Glancing at the hydraulic conductivity map in Figure 9b shows that the hydraulic heterogeneity revealed by inverting flow is not the structural heterogeneity revealed by seismic data. Straight at the HES, the conductivities vary between 10−4 and 10−6 m∕s. They are distributed as large patches of convoluted contours with high conductivity to the NW and the SE of the site separated by a central area (N–S line between wells M11 and M22) of low values. For the purpose of easier comparison with the structural heterogeneity of the seismic block, a 2-D map of seismic porosity is draw as the averaged porosity values along the vertical direction of the three porous layers encountered at 35–40, 85–87 and 110–115 m depth (Figure 10). This map is that of a high porosity layer (values between 0.15 and 0.3) uniformly bombed with low porosity (0.05) patches of 20–50 m extension. The high porosity layer, presumably highly conductive, is still continuous, and connected over the HES but populated with many small islands of weakly-conductive formations. In any case, the image rendered by the seismic porosity is not that from flow inversions as a system highly conductive over its largest part with a single weakly-conductive band in its central part.

Figure 10.

Map of porosity of the 3-D seismic block averaging over the vertical direction the values the three porous layers of the 3-D block at 35–40, 85–87, and 110 m depth.

Therefore, it must be concluded that seismic data, even collected at a scale compatible with that of flow computations (and hydraulic parameters), evidence a structural information which is not the hydraulic heterogeneity stemming from flow pattern inversion. Several reasons to this embarrassing question can be mentioned.

  • Flow is usually considered as a process robust to its parameters with the meaning that hydraulic parameters must be varied over wide ranges to observe significant modifications in flow patterns. This often yields in inversion exercises to relatively smooth parameter fields with large correlation lengths [e.g., Ackerer and Delay 2010; Trottier et al. 2014]. For their part, seismic data, and especially wave velocities in porous formations, are highly sensitive to bulk rock densities variations over short distances.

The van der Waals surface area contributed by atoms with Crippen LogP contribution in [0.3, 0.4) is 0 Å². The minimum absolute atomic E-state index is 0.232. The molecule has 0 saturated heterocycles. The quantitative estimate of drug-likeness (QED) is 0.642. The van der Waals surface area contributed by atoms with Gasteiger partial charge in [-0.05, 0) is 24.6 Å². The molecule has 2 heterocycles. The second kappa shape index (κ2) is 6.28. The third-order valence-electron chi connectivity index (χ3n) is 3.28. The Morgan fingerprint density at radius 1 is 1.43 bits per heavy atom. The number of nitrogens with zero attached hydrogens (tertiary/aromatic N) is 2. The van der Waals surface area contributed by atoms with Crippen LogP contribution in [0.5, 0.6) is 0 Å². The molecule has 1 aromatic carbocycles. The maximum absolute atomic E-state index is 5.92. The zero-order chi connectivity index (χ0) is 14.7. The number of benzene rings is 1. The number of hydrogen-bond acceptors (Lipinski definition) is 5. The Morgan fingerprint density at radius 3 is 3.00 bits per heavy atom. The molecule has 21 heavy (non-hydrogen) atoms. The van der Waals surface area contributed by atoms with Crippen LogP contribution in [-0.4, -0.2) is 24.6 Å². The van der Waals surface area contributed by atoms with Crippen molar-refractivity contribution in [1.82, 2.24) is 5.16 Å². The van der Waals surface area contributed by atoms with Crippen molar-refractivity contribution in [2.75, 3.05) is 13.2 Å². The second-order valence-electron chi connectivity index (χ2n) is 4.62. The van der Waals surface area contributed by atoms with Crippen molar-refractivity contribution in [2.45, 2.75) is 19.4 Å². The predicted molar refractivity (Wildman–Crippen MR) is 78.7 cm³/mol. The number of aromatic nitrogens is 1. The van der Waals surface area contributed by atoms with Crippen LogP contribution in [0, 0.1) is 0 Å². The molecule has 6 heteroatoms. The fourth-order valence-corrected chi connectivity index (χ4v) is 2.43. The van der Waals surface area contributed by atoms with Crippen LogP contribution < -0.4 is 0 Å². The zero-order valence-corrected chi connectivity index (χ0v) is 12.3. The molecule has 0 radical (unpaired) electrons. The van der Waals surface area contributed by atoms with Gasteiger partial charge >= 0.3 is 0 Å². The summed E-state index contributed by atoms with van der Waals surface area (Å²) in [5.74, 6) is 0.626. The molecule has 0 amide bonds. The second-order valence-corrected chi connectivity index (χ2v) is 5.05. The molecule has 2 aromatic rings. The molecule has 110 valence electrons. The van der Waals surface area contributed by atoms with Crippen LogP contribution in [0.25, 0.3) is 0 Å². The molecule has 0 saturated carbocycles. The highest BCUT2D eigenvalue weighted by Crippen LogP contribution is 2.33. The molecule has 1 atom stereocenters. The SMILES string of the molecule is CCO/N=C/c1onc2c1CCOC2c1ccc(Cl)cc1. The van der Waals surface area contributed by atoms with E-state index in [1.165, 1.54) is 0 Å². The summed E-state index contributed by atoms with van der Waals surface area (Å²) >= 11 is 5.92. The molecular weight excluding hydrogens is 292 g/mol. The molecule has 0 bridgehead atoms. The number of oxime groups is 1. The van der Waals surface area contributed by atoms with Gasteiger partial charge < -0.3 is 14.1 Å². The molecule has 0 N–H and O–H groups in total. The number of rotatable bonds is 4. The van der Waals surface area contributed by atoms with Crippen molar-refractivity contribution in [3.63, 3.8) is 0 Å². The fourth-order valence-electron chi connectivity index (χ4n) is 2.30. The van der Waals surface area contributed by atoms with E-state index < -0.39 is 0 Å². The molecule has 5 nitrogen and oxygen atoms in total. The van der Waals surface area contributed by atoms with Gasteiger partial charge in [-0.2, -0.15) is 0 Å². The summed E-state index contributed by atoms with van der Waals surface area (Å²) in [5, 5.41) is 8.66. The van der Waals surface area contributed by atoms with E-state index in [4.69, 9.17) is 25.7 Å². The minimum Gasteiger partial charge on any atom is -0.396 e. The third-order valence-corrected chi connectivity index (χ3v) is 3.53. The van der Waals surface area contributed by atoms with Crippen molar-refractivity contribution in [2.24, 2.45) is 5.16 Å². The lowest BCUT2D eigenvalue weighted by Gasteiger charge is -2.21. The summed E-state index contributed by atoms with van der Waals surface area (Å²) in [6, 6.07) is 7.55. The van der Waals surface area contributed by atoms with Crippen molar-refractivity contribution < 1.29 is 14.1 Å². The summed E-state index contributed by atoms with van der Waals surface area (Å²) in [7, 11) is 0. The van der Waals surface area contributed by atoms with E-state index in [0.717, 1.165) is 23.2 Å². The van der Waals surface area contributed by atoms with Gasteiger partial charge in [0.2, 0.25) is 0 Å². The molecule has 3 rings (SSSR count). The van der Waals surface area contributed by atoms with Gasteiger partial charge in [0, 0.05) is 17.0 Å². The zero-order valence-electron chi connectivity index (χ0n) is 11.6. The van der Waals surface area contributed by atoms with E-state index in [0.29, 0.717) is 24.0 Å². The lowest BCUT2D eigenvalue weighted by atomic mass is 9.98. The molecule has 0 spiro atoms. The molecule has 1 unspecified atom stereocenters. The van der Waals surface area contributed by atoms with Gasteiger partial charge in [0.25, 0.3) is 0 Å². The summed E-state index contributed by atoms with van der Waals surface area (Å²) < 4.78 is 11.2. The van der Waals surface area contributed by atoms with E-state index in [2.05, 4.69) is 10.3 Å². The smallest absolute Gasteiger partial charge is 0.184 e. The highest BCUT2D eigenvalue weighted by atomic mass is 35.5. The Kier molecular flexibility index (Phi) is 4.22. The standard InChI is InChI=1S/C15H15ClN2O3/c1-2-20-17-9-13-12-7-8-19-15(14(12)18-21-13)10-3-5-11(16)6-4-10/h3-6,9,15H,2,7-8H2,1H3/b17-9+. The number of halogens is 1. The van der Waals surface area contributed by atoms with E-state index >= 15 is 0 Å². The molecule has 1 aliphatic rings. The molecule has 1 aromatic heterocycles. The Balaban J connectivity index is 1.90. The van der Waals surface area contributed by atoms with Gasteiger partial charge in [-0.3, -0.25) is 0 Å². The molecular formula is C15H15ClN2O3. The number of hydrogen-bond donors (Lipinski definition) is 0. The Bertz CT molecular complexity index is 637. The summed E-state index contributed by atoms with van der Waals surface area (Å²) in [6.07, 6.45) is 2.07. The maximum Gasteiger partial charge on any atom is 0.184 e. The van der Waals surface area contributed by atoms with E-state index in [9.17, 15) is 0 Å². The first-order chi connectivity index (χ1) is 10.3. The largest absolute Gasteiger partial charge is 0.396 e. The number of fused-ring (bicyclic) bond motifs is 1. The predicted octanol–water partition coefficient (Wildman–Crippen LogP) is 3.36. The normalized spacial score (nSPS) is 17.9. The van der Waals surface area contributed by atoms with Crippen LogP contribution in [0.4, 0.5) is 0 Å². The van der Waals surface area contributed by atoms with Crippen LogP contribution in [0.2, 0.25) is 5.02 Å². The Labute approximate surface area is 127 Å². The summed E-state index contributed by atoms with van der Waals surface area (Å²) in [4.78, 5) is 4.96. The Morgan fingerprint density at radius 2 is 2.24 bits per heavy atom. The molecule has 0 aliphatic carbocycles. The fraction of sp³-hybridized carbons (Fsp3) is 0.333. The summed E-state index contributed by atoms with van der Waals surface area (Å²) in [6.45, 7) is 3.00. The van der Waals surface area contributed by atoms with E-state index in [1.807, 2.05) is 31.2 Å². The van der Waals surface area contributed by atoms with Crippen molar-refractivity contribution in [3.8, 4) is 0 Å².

• As mentioned earlier, seismic data are not sensitive, given their spatial resolution, to smaller features, as the loose network of vertical fractures riddling the subsurface at the HES, or the network of 35 open wellbores enhancing hydraulic connection between the diverse layers of the HES. Fractures and open wellbores are witnesses by flow as rapid pathways, if these features are hydraulically active (not clogged).
  • Seismic data, and also acoustic logs, have been geared towards detecting karstic bodies. But their detection does not predict if those bodies are fully open to flow or partly clogged by infilling materials such as sandy clay. Several works at the HES did not deny the existence of karstic bodies in a few layers of the HES. But it was mentioned that these bodies could have been initially clogged and partly reopened, especially close to the wellbores by drilling works and hydraulic investigations [e.g., Kaczmaryk and Delay 2007b; Audouin and Bodin 2008; Ackerer and Delay 2010]. The partial re-opening changed the overall hydraulic behavior of the HES, increasing connectivity between wells and ensuring rapid propagation of head variations within the subsurface. With seismic data hardly making the difference between clogged and open karstic bodies, it is not illogical that the structural heterogeneity evidenced by seismics is not the effective hydraulic heterogeneity.
  • As an aside, which also goes with the preceding observation, regarding connections; the HES today probably has a too dense network of wells. Within its building phase, it was ignored that the wells would crosscut layers of very contrasted hydraulic behavior. Thus, the site was designed for highly resolved hydraulic experiments and mass transfer experiments at the field scale, but carried out over reasonable durations. With 35 wells connecting highly conductive layers, it is very likely that interference testing and other hydraulic tests are partly corrupted by a rapid propagation of pressure head variations via pipes. This also applies to the 2-D modeling of flow as that used for inversions. Some prospective simulations of 3-D flow, explicitly accounting for wells as conductive pipes, could probably tell us to which extent, the excess of connection by vertical wells corrupts the assumption of a large-scale two-dimensional flow.